lution to form a precipitate of zinc sulphide. 85 than‘ the silver. The relative proportion of these
Simultaneously with or preferably following the
three activators may be one part gold, two parts
formation of the zinc sulphide precipitate, I pre
copper and four. parts silver. However, for vary
cipitate zinc ?uoride by adding gaseous or liquid
' ing the phosphorescent characteristic these rela
hydrogen fluoride or an aqueous solution of hy
tive proportions may vary above and below the
drogen fluoride to the zinc sulphate solution. I' 70 optimum proportion. I have found that the pe
obtain somewhat greater purity by forming the
riod of useful phosphorescence in a silver-gold
zinc ?uoride by precipitation subsequent to the
activated material increases in accordance with
precipitation of the zinc sulphide especially when.
the amount of gold with respect to silver and sim
I decant the supernatant liquid following the for-_
ilarl‘y. with a copper-silver or copper-gold acti
mation of the Zinc sulphide; The above steps are‘ 75 vator, the period of useful phosphorescence in
2,409,574
creases with the quantity of copper and gold re
spectively. The use of 0.1% of silver and 005%
copper by weight, to weight of zinc sulphide, gives
the group of metals consisting of zinc and cad
mium ’wherein the ?uoride is between 0.1% and
15% by weight based on the weight of said
optimum phosphorescence under cathode ray ex-‘ 7 sulphide.
2. A luminescent phosphor essentially consist
citation.
ing of a thermally crystallized zinc sulphide-zinc
To aid in the thermo-synthesis or calcination of
?uoride combination wherein the zinc ?uoride is
my phosphor I have found that speci?c preferred
between 0.1% and 15% by weight based on the
?uxing agents or catalysts may be mixed with
zinc sulphide content.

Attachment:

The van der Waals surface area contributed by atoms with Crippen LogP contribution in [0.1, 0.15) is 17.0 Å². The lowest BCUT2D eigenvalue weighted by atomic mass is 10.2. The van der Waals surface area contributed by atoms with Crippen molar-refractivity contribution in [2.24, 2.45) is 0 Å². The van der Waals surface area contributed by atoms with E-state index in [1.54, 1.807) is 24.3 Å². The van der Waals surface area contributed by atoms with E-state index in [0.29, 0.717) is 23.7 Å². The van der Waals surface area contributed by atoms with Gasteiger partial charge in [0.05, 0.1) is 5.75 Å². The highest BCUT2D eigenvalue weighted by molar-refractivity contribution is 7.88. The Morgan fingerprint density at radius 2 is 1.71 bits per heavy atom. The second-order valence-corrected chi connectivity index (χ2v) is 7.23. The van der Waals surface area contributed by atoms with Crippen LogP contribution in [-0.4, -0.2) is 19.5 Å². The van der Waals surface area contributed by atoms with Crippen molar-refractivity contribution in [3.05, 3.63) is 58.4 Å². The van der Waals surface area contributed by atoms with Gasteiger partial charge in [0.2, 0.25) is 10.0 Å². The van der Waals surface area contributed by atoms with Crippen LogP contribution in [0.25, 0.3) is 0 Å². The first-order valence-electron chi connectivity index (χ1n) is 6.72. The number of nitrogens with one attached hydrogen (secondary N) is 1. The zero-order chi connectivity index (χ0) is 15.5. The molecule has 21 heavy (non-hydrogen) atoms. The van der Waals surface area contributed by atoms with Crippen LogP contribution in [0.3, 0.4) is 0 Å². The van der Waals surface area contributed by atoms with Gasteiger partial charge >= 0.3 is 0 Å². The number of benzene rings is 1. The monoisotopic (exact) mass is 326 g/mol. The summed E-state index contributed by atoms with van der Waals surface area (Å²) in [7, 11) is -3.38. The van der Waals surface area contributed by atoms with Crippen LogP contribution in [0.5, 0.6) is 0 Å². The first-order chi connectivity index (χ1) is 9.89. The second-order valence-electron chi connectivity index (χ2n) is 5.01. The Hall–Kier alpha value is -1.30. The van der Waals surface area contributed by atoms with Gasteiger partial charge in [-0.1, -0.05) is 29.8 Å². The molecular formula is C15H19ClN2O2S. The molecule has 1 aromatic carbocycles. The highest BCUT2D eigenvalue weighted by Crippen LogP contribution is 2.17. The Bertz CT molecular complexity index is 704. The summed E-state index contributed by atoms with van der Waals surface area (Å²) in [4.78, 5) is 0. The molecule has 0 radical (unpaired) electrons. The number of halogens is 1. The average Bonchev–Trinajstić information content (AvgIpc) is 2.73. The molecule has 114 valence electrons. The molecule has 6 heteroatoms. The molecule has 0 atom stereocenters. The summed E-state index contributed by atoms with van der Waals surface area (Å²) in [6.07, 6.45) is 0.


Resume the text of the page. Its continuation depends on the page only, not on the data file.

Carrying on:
‘
the sulphide-?uoride mixture prior to the cal
3. A crystalline luminescent phosphor composi
cining or ?ring steps. I speci?cally avoid such 10
tion represented by the general formula
commonly used fluxing agents or materials as
boric acid, magnesium-?uoridevand calcium car~
bonate, which do not completely evaporate or
form readily removable compounds, by using a
wherein M is a metal selected from the group of
sodium or potassium chloride or bromide ?uxing 15 metals consisting of zinc and cadmium, F is
agent which controls the crystal growth and
' ?uorine, S is sulphur, O is oxygen, and :r and y
represent the weight of ?uoride and oxide re
phosphor formation upon calcination to far bet
spectively in the composition and each being
ter advantage than other ?uxes in the prepara
tion of the conventional sulphide phosphors. The
‘ greater than zero and wherein the sum of .r and
sodium or potassium chlorides (or bromides) re 20 y lies between ‘0.1% and 15% of the weight of MS.
act with the zinc sulphide to form zinc chloride
> 4. A crystalline phosphoras'claimed in claim 3
(or bromide) which sublimes at ‘732° C. leaving
wherein the value of y is greater than zero and
easily soluble sodium or potassium sulphides. I,
is not greater than 5%.
therefore, add to the wet zinc sulphide-zinc ?u
5. A crystalline luminescent phosphor repre
oride an aqueous solution containing 2 grams of
sented by the general formula ZnS(ZI1F2) :c(Zl'lO‘) 11
sodium or potassium chloride (or bromide) fol
wherein m and y represent the weight of zinc
lowing which I evaporate to dryness, such as in
?uoride and zinc oxide respectively in the com
an oven or under an infra-red lamp or over a
bined composition and wherein the sum of at and
water bath. I then place the material in the pow
3/ lies between 0.1% to 15% of the weight of zinc
i
dered state in a clean quartz crucible although a 30 sulphide content. .
platinum crucible may be used where the life of
6. The method of manufacturing a lumines
cent phosphor composition comprising the steps
the crucible is an economic factor in commercial